One last regular-season challenge for Iowa's vaunted defense — slowing Adrian Martinez

Dargan Southard
Hawk Central

IOWA CITY, Ia. — The containment message came loud and clear last Saturday, as Brandon Peters found hole after hole in Iowa’s normally robust defense. If the words didn’t register then, the Hawkeyes are about to hear them all the way until a Black Friday kickoff.

“It started last week during the game when (Illinois quarterback Brandon) Peters was breaking off some stuff,” Iowa defensive end Chauncey Golston said. “(Defensive line) coach (Kelvin) Bell was talking to us about containment after the game.

“That’s just carried over throughout this week, because this is a guy who’ll tuck it and run.”

Iowa knows "this guy" well. The No. 20 Hawkeyes (8-3, 5-3 Big Ten Conference) will get their second crack Friday at Nebraska’s Adrian Martinez — a dual-threat quarterback in every sense of the moniker.

As the sturdiest pillar this season, Iowa’s 2019 defense hasn’t failed many challenges. But it’ll need to be sharper against Martinez than it was last week against the scrambling Peters.

Nebraska quarterback Adrian Martinez was the Cornhuskers' leading rusher last year in Kinnick Stadium. He'll for sure be looking to take off again, when Iowa comes to town this Friday.

“We definitely need to improve a little bit from last week on containing the quarterback,” safety Jack Koerner said. “It’s going to be a big factor this week … I think we just lost contain on Peters a few times, and that’s something we definitely want to improve on this week. We’ve got a guy who’s even more dangerous, so that’s something we’re definitely focusing on.”        

Entering the Illinois affair, Iowa had surrendered just 111 ground yards to quarterbacks through 10 games. That number is a bit deceiving, considering sacks are factored in. Yet, against the likes of Iowa State’s Brock Purdy, Penn State’s Sean Clifford and Minnesota’s Tanner Morgan, the Hawkeyes' efforts were sufficient.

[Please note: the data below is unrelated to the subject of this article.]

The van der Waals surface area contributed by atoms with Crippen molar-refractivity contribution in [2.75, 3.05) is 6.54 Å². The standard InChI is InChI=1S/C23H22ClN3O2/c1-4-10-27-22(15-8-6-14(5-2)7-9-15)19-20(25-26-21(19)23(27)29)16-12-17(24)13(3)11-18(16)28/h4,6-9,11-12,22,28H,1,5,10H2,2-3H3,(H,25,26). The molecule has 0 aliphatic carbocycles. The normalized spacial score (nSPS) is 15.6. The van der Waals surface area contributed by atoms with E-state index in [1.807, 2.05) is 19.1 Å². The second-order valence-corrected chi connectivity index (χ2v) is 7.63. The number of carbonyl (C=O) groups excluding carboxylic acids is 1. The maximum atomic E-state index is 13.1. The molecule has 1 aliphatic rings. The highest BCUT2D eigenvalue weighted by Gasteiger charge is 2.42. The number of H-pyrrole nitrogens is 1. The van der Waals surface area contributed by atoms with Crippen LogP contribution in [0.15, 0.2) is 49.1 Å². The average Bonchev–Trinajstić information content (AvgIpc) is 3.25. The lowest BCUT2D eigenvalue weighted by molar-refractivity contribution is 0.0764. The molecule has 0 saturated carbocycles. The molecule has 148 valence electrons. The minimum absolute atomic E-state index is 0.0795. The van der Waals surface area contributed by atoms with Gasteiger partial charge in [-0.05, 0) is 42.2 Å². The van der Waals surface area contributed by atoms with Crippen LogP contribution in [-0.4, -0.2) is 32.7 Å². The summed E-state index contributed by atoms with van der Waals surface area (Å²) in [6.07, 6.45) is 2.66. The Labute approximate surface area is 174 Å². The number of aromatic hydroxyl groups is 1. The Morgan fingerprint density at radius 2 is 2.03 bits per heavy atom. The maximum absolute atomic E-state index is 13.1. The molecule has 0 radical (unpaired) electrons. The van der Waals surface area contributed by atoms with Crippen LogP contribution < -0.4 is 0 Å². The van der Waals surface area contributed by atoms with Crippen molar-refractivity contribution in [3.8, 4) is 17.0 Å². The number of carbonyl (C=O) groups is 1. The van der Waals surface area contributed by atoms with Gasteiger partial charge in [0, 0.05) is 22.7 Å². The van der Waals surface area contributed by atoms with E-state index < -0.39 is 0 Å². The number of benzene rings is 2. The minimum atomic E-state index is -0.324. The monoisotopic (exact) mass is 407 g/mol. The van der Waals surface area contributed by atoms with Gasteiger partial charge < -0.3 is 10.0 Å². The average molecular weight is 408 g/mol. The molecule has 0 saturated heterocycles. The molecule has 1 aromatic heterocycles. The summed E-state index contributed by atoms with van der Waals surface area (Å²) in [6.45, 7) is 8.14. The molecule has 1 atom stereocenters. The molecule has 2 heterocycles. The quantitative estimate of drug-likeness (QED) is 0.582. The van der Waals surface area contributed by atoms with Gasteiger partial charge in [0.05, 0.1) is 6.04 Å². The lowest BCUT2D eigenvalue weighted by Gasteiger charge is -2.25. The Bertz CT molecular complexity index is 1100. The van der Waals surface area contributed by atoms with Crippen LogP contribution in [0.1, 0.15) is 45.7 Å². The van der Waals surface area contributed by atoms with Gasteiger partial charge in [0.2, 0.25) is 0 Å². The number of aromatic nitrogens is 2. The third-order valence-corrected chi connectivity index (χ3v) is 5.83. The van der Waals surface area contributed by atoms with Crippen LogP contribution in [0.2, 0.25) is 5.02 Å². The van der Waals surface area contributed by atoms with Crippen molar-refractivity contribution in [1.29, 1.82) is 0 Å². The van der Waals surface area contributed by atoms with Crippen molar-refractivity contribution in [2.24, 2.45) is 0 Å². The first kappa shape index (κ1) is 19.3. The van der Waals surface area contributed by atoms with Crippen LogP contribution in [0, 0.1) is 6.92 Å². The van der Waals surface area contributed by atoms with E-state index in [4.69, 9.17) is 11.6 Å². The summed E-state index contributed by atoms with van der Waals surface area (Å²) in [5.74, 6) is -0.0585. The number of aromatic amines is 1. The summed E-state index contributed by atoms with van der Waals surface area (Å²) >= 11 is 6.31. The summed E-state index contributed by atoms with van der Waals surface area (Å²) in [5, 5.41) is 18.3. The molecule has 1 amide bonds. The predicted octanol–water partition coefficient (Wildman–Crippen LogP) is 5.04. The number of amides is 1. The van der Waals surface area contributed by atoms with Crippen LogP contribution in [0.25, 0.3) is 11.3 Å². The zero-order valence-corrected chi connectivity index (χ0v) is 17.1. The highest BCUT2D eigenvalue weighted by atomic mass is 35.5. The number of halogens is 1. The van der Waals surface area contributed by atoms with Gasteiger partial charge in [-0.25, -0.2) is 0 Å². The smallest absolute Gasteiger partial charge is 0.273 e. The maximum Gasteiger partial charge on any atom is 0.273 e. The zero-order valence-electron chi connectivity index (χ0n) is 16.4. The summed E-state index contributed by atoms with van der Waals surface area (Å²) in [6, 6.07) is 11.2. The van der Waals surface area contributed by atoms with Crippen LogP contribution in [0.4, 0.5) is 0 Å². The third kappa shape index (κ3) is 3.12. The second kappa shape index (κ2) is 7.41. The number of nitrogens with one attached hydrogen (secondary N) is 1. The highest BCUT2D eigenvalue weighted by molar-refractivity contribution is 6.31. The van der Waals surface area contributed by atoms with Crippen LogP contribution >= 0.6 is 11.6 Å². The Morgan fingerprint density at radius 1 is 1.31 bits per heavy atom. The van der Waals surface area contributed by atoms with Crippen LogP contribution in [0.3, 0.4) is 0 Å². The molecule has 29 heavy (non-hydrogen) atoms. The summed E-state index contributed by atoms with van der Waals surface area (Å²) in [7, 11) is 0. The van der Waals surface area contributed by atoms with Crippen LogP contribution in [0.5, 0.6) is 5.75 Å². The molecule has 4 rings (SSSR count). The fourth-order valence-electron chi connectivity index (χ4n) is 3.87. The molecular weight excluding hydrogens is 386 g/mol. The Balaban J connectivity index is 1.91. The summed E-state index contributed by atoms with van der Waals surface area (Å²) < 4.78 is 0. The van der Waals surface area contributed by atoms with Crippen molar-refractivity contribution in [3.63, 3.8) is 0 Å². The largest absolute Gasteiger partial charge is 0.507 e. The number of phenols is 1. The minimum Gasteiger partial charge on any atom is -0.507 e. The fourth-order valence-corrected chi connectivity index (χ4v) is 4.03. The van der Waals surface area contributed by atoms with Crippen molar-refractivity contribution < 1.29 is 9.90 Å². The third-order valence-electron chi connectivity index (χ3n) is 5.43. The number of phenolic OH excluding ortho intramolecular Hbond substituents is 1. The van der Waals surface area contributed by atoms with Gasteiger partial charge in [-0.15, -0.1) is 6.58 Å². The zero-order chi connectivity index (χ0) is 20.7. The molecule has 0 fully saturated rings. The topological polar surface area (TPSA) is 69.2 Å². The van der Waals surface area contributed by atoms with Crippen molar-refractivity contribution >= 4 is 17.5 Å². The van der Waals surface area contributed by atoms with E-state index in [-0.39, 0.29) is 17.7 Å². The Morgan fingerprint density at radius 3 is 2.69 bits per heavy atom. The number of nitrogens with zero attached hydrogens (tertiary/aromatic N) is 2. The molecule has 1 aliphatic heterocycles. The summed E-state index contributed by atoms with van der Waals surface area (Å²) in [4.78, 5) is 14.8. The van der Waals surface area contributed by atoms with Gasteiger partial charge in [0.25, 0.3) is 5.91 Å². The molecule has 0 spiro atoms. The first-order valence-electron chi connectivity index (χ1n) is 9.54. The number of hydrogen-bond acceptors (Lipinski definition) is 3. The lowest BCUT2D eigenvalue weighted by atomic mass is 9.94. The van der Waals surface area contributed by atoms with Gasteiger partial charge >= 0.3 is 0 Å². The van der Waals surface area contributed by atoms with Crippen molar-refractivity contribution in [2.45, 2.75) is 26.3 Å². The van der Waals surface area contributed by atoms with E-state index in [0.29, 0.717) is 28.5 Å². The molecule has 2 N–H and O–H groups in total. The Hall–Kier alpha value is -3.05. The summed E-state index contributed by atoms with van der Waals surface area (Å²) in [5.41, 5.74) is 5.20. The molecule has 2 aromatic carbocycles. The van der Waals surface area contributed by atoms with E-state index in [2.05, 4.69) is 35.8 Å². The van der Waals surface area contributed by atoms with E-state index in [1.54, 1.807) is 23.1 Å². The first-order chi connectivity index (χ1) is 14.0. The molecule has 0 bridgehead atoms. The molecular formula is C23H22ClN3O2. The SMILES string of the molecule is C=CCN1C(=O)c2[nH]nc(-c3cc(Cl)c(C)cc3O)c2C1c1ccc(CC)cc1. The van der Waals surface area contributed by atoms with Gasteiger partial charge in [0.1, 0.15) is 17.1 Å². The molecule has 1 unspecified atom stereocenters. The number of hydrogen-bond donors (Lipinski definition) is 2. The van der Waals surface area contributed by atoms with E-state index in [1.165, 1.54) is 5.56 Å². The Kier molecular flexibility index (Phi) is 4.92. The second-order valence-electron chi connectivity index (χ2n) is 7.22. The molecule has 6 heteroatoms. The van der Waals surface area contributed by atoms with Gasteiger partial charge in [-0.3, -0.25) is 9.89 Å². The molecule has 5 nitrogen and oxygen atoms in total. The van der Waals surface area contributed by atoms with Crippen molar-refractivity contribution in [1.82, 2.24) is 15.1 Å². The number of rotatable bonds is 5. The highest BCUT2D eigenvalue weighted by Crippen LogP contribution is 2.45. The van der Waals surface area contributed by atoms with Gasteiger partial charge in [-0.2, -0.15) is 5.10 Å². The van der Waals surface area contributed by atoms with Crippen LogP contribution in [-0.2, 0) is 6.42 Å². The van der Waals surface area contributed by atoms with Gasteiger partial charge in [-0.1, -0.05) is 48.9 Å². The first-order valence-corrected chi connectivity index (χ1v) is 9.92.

Then came Peters, who accounted for more than 50 percent of his season rush yards on 10 Kinnick carries. Three of his carries picked up first downs. Peters’ 37-yard gain to open the third quarter, where Iowa bit hard on a fake pitch and watched as the Illinois quarterback darted past flailing linebackers, punctuated his big day.

Martinez can attack in the same manner and then some. It’s been a circuitous sophomore season plagued by injury, inconsistency and Nebraska’s overall failed expectations, but Martinez can salvage it with a clutch performance in a pivotal spot. Desperation is motivation in the Husker camp.

Iowa is catching Martinez off his best showing in a while. Granted, all of Nebraska got right in last week’s 54-7 drubbing of lowly Maryland — but especially Martinez, who had his highest rushing total in two months (94 yards) while setting a season-high in yards per carry (9.4). Freshman Luke McCaffery pounced as well on his heftiest workload, scampering for 83 yards and a score on 10 touches.  

For Nebraska, it was a welcomed sign, given how the last six weeks have unfolded. Martinez’s knee injury suffered Oct. 5 versus Northwestern sidelined him in losses to Minnesota and Indiana, igniting a four-game skid. After returning earlier this month at Purdue, Martinez has gradually increased his rushing prowess.

Success in the run-pass option is the fulcrum to Martinez’s game. It showed up last year when he ran for 76 yards and a score — along with passing for 260 yards and two touchdowns — as Nebraska nearly soured Iowa’s senior day. The Hawkeyes respect what they’re about to encounter.

“The added dimension — (Martinez) is the second-leading rusher on their football team — so that's a big part of what they do and what he does,” Iowa coach Kirk Ferentz said. “Once he got going last year, I mean — they ran it a lot of times — what happened? We couldn't stop him, we couldn't slow him down, we couldn't contain him. So that's a real concern for us right now.

“How are we going to try to keep him, limit him to what he does or what he can do? Because we had a real problem last year.”   

Consider it one last chance for Iowa’s defense to shine amid regular preparation conditions. Hawkeye defenders weren’t biting on reflection questions this week, opting to save those conversations for season’s end. That doesn’t mean we can’t, though.

The numbers are impressive across the board. The defense ranks fifth nationally in scoring (12.2 points per game). First-down, rushing and passing defense figures are all inside the top 25. This unit has kept Iowa in games, despite offensive no-shows.

No one wants a finish-line collapse.

“The season’s still going. You can’t kick your feet up,” Golston said. “That would be disrespectful to the opponent. We’ve still got more games left. That’s how you go out there and not show up.”  

A Friday no-show would certainly zap any momentum Iowa has created of late and do harm in the bowl process. That 10-win chatter? Gone. The Heroes Trophy case? Empty for the first time since 2014. The rivalry justification talk that always seems to swirl this week? As loud as ever.

Squashing all those hypotheticals starts with stifling Martinez.

Dargan Southard covers Iowa and UNI athletics, recruiting and preps for the Des Moines Register, and the Iowa City Press-Citizen. Email him at or follow him on Twitter at @Dargan_Southard.